The 10-month program — which comprises courses at EMCN from January to April and courses at NAIT over the summer months — helps newcomers qualify for technologist in training membership in the Alberta Society of Engineering Technologists. They then become eligible for CET membership after one year of Canadian work experience.

By the time of the graduation ceremonies, 20 members of the class had already been hired in the civil, mechanical and electrical engineering fields. Some will go on to become professional engineers, once they’re established in Canada.

“This is a bridging approach. It allows newcomers to do work that’s close to or equivalent to what they were trained for at home,” says Luella Gaultier, the manager of programs for immigrant professionals at the Edmonton Centre for Newcomers. “A strong relationship with APEGGA and APEGGA’s permit holders is very important to us.”

The program is an unqualified success. It began in 1997 with about 15 people in the class, and this year, about 250 people applied for the 45 available positions. “It’s very competitive to get into this program. And there are economic benefits, for Alberta and for its participants,” says Jim Gurnett, executive director of the Edmonton Centre for Newcomers.
“But it’s also a program about human beings, and the difficulties they face when they come here,” he said.

The ETIP program has been such a success that the centre has expanded the concept into the accounting profession, with a pilot program currently in place.

New Centre Opens
In Calgary, integration received a major boost with the opening of Directions for Immigrants in Trades and Professional Careers, June 6. Operated by Bow Valley College, the centre is funded by Alberta Human Resources and Employment, and the Government of Canada.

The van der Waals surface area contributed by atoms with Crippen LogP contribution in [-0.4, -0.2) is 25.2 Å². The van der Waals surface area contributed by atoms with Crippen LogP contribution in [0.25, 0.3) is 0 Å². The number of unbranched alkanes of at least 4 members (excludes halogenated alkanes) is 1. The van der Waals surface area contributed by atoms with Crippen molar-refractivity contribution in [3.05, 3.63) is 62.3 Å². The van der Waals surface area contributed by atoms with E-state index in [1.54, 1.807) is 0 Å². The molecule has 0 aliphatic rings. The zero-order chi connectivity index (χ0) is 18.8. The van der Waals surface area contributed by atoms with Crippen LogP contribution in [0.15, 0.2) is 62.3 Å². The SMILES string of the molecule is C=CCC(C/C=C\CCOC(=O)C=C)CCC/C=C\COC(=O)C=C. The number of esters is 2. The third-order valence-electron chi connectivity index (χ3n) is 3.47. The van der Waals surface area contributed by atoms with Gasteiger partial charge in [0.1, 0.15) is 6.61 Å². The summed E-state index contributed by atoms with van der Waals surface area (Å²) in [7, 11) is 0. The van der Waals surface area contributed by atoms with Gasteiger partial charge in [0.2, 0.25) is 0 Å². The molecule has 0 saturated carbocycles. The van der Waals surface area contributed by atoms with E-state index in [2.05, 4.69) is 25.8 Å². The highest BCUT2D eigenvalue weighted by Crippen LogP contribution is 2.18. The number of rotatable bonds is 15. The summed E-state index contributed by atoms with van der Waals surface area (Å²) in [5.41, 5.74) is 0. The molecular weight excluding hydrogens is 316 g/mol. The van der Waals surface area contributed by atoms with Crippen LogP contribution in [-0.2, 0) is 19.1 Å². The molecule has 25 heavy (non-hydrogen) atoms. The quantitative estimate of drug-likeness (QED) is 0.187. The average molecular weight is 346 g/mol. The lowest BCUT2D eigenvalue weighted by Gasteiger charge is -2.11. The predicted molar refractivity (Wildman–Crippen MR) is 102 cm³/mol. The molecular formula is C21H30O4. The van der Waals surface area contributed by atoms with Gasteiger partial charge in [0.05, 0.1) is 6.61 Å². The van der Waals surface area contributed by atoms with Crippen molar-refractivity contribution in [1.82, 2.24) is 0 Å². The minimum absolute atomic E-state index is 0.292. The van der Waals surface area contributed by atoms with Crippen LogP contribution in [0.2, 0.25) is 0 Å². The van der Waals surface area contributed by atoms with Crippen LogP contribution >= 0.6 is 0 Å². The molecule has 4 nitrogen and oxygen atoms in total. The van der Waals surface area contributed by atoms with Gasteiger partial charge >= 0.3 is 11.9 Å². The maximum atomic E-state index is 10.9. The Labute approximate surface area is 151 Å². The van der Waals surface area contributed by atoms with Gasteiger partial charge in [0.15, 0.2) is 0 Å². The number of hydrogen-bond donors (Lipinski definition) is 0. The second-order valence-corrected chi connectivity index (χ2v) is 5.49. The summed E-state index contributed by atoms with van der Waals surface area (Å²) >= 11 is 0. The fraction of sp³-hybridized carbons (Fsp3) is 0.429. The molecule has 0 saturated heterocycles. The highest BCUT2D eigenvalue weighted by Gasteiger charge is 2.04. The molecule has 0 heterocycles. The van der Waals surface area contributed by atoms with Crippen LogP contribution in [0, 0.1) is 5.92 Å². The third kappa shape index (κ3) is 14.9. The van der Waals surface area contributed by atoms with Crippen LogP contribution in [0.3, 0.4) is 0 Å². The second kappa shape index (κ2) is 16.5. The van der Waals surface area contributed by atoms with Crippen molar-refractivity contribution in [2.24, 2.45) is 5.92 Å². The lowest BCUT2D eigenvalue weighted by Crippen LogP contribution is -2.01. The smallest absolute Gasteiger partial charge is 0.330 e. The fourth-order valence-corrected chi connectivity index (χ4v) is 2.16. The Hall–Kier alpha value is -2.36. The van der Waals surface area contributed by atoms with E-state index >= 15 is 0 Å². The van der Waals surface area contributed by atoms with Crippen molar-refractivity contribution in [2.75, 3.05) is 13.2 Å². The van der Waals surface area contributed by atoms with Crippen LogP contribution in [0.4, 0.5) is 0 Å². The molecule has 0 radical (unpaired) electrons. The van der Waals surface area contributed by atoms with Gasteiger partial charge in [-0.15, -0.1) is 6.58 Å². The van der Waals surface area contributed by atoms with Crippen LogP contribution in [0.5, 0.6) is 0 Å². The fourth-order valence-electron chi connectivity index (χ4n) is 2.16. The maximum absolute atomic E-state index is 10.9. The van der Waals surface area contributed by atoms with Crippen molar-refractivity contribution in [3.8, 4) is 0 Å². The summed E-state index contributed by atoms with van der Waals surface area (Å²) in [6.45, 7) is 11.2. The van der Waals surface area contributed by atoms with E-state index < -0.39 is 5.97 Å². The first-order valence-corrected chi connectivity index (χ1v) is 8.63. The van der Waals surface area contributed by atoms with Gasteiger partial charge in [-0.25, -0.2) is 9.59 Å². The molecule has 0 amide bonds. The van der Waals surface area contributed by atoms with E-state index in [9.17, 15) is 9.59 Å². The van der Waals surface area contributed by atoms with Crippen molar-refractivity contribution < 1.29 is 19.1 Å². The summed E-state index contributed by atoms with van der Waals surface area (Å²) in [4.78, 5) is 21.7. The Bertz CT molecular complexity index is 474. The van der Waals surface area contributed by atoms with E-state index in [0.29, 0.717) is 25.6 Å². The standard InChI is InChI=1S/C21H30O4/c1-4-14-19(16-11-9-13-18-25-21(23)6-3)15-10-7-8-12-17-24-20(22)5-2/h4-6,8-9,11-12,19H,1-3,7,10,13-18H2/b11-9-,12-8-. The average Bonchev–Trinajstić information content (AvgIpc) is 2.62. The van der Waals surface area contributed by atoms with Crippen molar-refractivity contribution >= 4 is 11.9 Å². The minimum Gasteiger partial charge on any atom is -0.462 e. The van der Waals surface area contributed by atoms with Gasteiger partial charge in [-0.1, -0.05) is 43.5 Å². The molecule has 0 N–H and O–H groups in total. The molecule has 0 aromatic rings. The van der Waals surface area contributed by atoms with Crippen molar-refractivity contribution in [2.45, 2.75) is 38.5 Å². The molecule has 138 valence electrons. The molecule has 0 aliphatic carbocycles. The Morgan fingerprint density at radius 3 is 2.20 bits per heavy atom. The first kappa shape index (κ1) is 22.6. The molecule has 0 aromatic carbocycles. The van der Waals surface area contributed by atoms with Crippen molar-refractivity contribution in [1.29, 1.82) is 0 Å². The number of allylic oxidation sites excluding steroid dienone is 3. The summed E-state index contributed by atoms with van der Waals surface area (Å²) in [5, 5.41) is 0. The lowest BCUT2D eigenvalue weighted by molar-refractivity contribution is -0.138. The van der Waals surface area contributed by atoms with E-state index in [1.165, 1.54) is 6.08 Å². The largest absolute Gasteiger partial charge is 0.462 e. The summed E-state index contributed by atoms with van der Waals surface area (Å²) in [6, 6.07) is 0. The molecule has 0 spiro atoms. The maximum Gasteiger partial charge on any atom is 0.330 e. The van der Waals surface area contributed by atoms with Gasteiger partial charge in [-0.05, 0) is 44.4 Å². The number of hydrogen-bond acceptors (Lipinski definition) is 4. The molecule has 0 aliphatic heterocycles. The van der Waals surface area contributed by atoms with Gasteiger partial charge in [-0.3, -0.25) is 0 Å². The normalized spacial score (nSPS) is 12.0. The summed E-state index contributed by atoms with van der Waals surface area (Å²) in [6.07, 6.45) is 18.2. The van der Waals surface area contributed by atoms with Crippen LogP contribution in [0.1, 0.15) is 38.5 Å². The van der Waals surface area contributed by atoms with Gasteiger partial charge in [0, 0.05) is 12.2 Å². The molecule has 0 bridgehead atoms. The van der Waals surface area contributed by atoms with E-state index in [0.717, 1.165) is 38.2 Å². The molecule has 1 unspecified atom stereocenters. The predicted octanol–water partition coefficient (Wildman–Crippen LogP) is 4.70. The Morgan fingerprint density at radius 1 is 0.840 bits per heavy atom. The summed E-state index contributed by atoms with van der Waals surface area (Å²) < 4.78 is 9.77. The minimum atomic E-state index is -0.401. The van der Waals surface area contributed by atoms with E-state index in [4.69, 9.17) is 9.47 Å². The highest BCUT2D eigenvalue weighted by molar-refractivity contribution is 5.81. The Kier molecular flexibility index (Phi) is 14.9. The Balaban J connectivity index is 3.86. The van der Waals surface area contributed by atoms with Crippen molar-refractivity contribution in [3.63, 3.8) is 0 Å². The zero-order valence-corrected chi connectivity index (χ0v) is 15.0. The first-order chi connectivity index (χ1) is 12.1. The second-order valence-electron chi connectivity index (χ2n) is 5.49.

Ellie Khaksar, supervisor of the centre, says it provides information on the labour market and work expectations in regulated occupations. It also provides information on the registration process.

“This service is essential to assure that immigrant professionals can find employment in the same area of their education. It is also important that Alberta’s future labour market needs are met through access to this pool of educated, experienced individuals,” says Ms. Khaksar.

Participants must have at least two years of work experience in their field of education, and the centre also screens participants for Canadian Language Benchmark Level 6 in English. Once accepted, participants can attend information sessions and be referred to the services they’ll need.

“We support our clients with one-on-one career coaching for 52 weeks. During this period, we invite them to participate in group sessions with networks and guest speakers from the industries,” says Ms. Khaksar. “To date, we have had 325 clients inquire about different services.”

Use will likely stay strong. Calgary absorbs more than 2,200 immigrants each year with at least one bachelor’s degree. Over 700 have at least a master’s degree. “More than 80 per cent of the individuals who come to us needing service are engineers,” says Ms. Khaksar.

Calling On Industry
Salim Sindhu of the Alberta Association of Immigrant Professionals says the various services available are responses to “a very complex problem.” The association, affiliated with the Calgary Immigrant Educational Society, is run by immigrant professionals, for immigrant professionals.

The association’s aim is to ensure equal employment access to the estimated 5,000 professionally qualified immigrants who arrive in Alberta each year. Most of them are trained as engineers, says Mr. Sindhu.

In the late 1990s, Canada began opening its doors to more immigrants in the professions. Now, through the efforts of service groups and federal initiatives such as FC2I, the country’s social network is attempting to catch up.

Industry needs to prepare itself, too, says Mr. Sindhu, who has written papers on the subject.

“Within 20 years, most of the professionals available will not have been educated in Canada,” he says. That means major changes are necessary to the corporate cultures within individual companies.

Mr. Sindhu advises them to start preparing now — for their own economic wellbeing, but also for that of their country.

me | Past PEGGs | PEGG Search | Contact Us